Tuesday, March 6, 2012

REVIEW: GI Joe: Resolute GI Joe Battle Set - Beachhead

Produced by Hasbro | Released 2010

BEACHHEAD has one goal: to do his best. That's what infuses everything he says and does. He focuses on the task he's been given and ignores anything that doesn't help him complete it. When things go bad, he channels his anger and frustration into fuel to help him to go further and fight harder. He pushes himself to exceed his personal best and be an example to others, such as running ten miles every morning in blizzards, heat waves and anything in between. Along with SGT STALKER and ROADBLOCK he deploys to the jungle to rescue hostage being help by DESTRO and BARONESS.

GI Joe: Resolute
For those unfamiliar with the series, GI Joe: Resolute was an Anime-influenced take on the GI Joe universe, penned by comicbook author Warren Ellis and aired as part of the Cartoon Network's Adult Swim programming block. Designed to eschew the neon-bright, Saturday morning sci-fi tinged animation of the 80s in favor of a grittier, more lifelike take on the GI Joe concept, the cartoon featured realistic technology, redesigned characters and a more adult plot (i.e. multiple deaths.)

Although the show was a critical success, the series was only aired for a single, self-contained season - presumably to avoid confusion with the (then) upcoming GI Joe: The Rise of Cobra. Despite this, Hasbro produced a line of tie-in toys, which included two 7-figure packs, both of which have recently surfaced at discount retailer Ross: Dress for Less and are also available at a reduced-rate when bundled with the Big Bad Toy Store-exclusive Dreadnok and Slaughter's Marauders Battle Sets.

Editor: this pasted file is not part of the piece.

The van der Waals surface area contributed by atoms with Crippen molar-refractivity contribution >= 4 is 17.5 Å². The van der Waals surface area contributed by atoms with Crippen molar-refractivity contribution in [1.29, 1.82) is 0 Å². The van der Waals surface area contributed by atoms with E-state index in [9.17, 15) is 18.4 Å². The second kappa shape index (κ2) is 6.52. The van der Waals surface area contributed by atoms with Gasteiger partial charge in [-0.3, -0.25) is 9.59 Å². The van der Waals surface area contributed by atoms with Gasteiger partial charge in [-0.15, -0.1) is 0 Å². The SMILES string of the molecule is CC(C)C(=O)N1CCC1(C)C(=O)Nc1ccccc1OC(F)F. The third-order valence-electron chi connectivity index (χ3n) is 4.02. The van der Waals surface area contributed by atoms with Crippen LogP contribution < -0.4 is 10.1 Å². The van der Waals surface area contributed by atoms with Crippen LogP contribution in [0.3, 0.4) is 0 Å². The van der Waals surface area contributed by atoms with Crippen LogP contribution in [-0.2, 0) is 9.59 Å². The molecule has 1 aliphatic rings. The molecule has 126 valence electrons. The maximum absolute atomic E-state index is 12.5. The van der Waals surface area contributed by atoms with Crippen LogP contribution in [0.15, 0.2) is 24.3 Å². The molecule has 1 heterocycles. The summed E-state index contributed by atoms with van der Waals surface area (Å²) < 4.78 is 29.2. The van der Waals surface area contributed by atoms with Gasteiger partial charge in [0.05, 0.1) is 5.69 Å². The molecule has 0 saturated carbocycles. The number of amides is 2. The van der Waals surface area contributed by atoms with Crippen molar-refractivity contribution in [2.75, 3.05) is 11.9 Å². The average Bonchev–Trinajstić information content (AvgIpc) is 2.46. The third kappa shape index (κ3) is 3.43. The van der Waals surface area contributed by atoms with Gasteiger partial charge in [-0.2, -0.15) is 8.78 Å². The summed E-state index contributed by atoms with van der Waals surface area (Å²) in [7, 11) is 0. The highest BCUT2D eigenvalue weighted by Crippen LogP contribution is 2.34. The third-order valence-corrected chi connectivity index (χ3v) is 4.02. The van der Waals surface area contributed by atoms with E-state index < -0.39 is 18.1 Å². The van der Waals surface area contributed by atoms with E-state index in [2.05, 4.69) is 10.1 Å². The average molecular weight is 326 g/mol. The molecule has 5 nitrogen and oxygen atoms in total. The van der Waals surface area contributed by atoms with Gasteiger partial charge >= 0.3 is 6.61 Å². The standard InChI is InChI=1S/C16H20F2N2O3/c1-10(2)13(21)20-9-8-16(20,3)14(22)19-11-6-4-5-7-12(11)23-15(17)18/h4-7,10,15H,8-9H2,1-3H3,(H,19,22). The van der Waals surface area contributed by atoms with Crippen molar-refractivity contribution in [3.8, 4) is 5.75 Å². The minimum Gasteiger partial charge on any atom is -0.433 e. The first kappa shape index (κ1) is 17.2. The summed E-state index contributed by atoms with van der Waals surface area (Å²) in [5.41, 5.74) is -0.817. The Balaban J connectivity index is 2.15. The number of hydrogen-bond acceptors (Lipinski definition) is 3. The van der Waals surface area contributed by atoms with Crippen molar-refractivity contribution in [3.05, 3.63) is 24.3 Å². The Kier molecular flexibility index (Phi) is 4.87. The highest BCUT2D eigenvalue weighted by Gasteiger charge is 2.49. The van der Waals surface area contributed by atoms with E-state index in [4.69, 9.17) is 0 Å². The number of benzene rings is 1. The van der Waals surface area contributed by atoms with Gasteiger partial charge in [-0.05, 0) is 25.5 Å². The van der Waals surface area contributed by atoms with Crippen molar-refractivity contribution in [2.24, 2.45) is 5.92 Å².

Beachhead comes with his six fellow Joes in packaging not dissimilar to that found in the recently Reviewed Dreadnok Battle Set (or rather, the Dreadnok Battle Set uses very similar packaging to the GI Joe Battle Set...)

Original images from Yo Joe!
The packaging is solid, the figures are nicely restrained (although getting them loose can be a little difficult) and it's certainly eye-catching enough. And in case you were wondering, the character file cards are included within the pack.

Sculpt and Design
Beachhead is one of those GI Joe characters that's always remained pretty constant, design-wise. Hasbro may tweak his color-scheme or modify his gear but generally Beachhead's look has remained constant since the earliest releases. And this version is no exception.

Beachhead's uniform is relatively simple but effective. There's his roll-neck shirt (and the roll-neck is removable), arm armor, padded vest and combat fatigues, all present and correct but Hasbro's designers have gone a stage further and added some great detailing to the figure in the form of a holster on his thigh, knee-pads and gaiter-style boot covers, all of which add a lot to the sculpt beyond Beachhead's fairly simplistic design. Indeed, this simplicity is one of my favorite aspects of the figure's design. It's a no-nonsense, get-the-job-done kind of look without looking half-hearted or as flat.

The vest includes a sheath into which his knife fits nicely (and the sheath can be rotated or even removed to suit your posing options) and whilst the pistol lacks a working holster, part of me likes the inclusion of the non-working thigh holster with gun. Sure, the real thing would've been better (especially as he comes with a pistol) but this is a nice detail.